EXCERPT: 'Viral Loop'

By inviting customers to his home, the Stanley salesman avoided all of this. Instead of trudging to individual households, a time-consuming propo-sition since he couldn't be assured the person answering the door would be welcoming, potential customers came to him with purses open. This intent to buy opened up a whole new value proposition. With home parties, "the buying spirit is contagious," Brownie Wise wrote in a training manual. "It is a proven fact that you will sell more to a group of 15 women as a group than you will sell to them individually." Soon the Stanley salesman from Maine was reporting impressive sales figures, and it didn't take long for word to spread within the company. Other Stanley sellers across the country approached local groups to inquire about demonstrating their products. After they hit up most of the organizations, they turned to their wives to organize parties, with the hostesses receiving either a cash commission or a gift. This selling strategy helped push Stanley Home Products sales from $3 million in 1940 to $50 million ten years later.

Meanwhile, as Tupperware sat idly on store shelves from coast to coast, Brownie Wise in 1949 ordered $152,149.13 of Tupperware, which in to-day's dollars would be $1.4 million.


WearEver, Stanley, and Tupperware weren't the first to tap viral expansion loops, but they may have been the earliest to promote legitimate businesses. Get-rich-quick pyramid schemes based on the "rob Peter to pay Paul" prin-ciple had long relied on word-of-mouth virality to expand the pool of money at breakneck speed. Organizers attracted large numbers of participants with the promise of sky-high returns on their investment—sometimes offering to double a person's money in as little as ten days. In the nineteenth century schemers bilked investors who thought they were financing silver-fox fur farms, an experimental engine that used water for fuel, technology that could extract gold from the sea, and bonds covering exotic products in even more exotic locales. Their fast-talking operators, relying on the same "splash, cash, and dash" formula, paid off as promised to the first people to contribute. These lucky early investors inevitably told their friends and family, who also invested. They too were bought off, and suddenly thousands of people were throwing money at the operators until the whole pyramid came crashing down when the operators couldn't continue to pay back investors. By then they were usually gone but not forgotten.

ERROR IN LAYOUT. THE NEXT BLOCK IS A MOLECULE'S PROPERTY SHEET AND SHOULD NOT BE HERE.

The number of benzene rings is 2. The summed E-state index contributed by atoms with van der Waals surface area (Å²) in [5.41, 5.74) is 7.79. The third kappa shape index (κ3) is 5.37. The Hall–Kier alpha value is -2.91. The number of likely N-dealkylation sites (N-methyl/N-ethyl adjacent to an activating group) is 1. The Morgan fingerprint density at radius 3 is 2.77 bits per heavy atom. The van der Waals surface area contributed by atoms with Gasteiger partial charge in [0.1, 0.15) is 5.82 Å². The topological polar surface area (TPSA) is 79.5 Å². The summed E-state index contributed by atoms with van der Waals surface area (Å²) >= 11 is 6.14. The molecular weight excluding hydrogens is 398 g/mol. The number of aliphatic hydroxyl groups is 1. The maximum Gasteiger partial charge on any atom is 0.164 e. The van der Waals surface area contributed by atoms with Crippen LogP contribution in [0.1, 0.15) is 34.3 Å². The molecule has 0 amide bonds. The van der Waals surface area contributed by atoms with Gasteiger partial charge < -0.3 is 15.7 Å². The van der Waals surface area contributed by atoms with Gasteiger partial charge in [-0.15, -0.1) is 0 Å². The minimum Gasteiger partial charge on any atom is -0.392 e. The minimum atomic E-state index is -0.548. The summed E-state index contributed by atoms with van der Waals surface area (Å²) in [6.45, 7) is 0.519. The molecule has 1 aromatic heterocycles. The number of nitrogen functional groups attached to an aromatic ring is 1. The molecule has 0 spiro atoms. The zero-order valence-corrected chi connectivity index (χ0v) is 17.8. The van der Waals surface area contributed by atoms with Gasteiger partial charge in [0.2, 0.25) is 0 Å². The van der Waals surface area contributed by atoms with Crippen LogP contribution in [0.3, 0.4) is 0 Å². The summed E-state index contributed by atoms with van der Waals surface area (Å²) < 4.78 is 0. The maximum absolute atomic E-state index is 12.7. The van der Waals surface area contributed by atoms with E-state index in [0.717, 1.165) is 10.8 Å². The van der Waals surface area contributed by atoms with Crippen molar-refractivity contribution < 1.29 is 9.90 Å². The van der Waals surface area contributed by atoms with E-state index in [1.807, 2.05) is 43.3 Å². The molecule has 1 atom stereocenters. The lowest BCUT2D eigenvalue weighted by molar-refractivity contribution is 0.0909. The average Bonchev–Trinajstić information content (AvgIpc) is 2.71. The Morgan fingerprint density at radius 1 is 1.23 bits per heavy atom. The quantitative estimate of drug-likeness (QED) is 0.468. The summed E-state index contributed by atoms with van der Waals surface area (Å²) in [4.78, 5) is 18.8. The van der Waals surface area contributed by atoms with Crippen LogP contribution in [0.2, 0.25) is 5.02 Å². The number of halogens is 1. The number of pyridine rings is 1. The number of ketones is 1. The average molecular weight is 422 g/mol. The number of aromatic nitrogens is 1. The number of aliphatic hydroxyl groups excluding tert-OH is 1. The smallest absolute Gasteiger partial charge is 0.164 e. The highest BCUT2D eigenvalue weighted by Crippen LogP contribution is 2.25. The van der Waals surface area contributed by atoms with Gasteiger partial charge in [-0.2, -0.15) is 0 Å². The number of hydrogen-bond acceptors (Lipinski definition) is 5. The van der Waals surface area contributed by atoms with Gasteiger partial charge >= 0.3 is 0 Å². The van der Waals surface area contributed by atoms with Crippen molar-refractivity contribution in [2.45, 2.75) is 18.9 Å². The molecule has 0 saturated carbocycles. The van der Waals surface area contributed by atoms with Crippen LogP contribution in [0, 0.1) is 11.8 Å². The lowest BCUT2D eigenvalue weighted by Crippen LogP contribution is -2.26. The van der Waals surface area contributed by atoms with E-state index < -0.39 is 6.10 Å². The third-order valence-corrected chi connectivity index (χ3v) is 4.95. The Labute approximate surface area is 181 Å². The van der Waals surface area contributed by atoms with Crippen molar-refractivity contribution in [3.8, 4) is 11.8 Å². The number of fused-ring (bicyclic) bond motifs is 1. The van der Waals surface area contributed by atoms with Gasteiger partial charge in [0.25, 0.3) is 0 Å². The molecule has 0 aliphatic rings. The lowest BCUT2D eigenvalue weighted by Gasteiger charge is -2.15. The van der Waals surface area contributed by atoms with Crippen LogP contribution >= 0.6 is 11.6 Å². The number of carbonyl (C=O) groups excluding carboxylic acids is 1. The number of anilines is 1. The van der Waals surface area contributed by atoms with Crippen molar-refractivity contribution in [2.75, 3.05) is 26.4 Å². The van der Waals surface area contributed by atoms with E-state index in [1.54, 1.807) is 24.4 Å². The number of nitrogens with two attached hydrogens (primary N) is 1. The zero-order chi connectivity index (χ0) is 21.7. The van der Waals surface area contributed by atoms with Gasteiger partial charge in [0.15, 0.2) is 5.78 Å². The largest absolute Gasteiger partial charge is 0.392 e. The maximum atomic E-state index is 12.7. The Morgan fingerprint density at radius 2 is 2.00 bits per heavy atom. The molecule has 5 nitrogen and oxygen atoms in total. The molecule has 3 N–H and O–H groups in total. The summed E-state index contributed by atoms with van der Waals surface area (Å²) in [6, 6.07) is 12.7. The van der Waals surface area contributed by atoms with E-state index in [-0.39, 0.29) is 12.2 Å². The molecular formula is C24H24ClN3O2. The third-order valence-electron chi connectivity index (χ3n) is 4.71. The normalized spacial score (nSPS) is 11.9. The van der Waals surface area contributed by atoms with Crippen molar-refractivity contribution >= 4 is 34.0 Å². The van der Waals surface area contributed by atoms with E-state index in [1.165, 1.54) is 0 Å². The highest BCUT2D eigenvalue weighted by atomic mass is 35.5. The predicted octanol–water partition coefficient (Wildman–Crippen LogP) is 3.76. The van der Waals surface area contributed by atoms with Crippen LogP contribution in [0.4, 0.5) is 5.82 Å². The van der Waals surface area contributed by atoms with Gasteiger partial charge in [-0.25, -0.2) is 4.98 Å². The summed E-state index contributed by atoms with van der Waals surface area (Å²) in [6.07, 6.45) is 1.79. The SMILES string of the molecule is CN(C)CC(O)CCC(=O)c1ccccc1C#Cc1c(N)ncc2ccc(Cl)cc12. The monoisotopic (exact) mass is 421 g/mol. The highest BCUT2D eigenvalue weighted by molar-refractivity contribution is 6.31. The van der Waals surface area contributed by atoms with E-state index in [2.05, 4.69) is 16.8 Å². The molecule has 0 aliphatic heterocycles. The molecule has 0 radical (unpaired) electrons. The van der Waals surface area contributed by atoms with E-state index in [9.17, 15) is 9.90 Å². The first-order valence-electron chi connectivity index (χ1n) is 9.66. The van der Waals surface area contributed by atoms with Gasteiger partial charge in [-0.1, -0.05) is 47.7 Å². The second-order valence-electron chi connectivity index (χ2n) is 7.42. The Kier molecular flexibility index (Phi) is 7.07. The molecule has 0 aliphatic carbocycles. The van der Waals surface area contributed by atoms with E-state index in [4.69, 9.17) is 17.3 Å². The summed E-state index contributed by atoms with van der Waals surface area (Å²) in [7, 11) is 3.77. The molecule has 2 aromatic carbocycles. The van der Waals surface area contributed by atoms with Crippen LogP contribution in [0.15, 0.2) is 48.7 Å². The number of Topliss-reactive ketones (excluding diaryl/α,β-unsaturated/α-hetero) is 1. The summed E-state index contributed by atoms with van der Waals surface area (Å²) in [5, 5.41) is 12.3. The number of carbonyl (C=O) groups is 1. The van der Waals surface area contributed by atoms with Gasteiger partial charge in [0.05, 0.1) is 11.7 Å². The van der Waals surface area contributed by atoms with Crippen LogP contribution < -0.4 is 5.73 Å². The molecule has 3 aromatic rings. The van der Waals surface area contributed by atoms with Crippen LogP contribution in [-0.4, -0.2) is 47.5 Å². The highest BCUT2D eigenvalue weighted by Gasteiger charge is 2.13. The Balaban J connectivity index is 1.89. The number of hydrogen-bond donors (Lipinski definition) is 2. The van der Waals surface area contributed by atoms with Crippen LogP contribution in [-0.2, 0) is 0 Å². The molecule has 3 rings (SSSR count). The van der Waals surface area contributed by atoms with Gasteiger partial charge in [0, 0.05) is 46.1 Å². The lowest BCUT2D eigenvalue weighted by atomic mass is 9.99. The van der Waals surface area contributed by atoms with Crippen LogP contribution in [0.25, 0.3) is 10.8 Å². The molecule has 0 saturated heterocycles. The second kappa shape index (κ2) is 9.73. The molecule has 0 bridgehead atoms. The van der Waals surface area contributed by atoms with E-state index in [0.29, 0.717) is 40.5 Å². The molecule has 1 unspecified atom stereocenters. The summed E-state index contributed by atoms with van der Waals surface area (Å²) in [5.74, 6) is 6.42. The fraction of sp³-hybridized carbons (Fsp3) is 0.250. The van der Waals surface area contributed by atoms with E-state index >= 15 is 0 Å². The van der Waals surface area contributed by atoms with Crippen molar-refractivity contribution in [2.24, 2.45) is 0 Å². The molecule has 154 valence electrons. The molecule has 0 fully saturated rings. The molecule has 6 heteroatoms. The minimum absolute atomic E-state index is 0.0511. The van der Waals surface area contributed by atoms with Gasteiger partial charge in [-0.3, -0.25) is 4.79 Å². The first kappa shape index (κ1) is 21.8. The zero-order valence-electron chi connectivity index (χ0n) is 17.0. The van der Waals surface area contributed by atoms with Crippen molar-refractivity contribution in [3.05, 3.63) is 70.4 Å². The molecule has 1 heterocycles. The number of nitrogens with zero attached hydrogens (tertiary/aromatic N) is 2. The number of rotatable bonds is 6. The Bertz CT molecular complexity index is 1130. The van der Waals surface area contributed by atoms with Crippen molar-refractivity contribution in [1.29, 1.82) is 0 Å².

The biggest viral schemer of all was Charles Ponzi, an Italian immigrant who registered a business in Boston called the Security Exchange Company in December 1919. He claimed to have figured out a system to reap 400 per-cent profits by engaging in arbitrage with international postage relay cou-pons. These functioned like promissory notes that could be used by a reci-pient in one country to pay postage to another, since stamps could not be used to mail letters across borders. Because the same coupon could be pur-chased in Italy for a fraction of what it cost in the United States, Ponzi sur-mised he could pocket the difference. He printed certificates promising in-vestors 50 percent interest on their money in three months, which he later shortened to forty-five days. But he never bought more than a handful of coupons.

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